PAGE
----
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Research Highlights

Insulator-metal Transitions

  • June 9, 2009
  • Hit 10769
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The study of insulator-metal transitions (IMT) in transition metal oxides, where conductivity changes from an insulator to a metal, is important for understanding phenomena such as superconductivity.

For the first time, Professor NOH Tae Won at Dept. of Physics has controlled IMT in a series of 5d transition metals compounds, where a successively decreasing bandwidth of their electronic states leads to insulating behavior.

The electron bonds in transition metal oxides have a strong polar component, which leads to strong electrostatic interactions between the electrons of their outer orbitals. This repulsion results in a gap in the electronic states, so that these otherwise metallic materials become insulating. Most of the oxide compounds based on transition metals from the third or fourth period of the periodic table are insulators. Those from the fifth period were predicted to behave like metals, as the interaction between the spatially extended 5d orbitals is too weak.

However, recently was it realized that some 5d transition metal oxides could exhibit insulating behavior due to strong spin-orbit coupling. Owing to their natural scarcity “the 5d transition metal oxides are an unexplored territory, rich in novel physical phenomena that often deviate from conventional expectations,” says Professor Noh.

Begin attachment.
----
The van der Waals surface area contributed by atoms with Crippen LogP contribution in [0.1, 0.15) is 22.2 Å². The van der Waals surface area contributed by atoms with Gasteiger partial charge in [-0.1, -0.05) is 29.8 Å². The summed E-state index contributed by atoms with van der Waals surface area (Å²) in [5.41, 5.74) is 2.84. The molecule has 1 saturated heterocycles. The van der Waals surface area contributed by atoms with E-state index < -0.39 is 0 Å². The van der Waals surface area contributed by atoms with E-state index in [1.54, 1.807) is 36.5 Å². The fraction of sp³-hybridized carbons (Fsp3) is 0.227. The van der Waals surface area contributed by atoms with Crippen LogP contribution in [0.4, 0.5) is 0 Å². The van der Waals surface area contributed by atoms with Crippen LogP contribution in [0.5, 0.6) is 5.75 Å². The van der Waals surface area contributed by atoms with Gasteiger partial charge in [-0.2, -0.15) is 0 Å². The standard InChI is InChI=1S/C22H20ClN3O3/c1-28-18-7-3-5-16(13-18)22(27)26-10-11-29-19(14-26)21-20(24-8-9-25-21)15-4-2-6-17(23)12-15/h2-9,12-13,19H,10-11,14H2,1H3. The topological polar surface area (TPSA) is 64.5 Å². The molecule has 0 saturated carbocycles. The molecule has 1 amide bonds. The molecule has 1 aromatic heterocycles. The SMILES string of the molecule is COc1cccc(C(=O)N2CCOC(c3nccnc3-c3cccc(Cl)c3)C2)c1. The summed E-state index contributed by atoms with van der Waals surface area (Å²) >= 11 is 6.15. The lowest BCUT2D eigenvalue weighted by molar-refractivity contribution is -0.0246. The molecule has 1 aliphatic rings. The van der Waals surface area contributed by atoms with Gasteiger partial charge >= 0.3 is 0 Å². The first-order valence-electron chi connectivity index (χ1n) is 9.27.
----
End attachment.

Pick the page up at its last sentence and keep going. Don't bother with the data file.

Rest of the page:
Two examples are Sr2IrO4 and Sr3Ir2O7 (Fig. 1), which are members of the 5d series Srn+1IrnO3n+1. Compared to Sr2IrO4 (n=1), Sr3Ir2O7 (n=2) has more adjacent Ir atoms, which leads to an increased electronic bandwidth of the 5d orbitals and thus to a reduced band gap.

The researchers now extended this series to SrIrO3 (n=infinity). As the bulk form of SrIrO3 does not crystallize in the right structure, the researchers studied thin films, as the deposition process allows the fabrication of metastable phases that would not form otherwise. As expected, these SrIrO3 films were found to be metallic, as the further increased bandwidth of the 5d orbitals fully closes the band gap.

“We will continue to pursue to synthesize 5d compounds that do not exist in nature, to systematically study their electronic properties and to discover their unusual and interesting physical properties,” says Noh.

June 9, 2009
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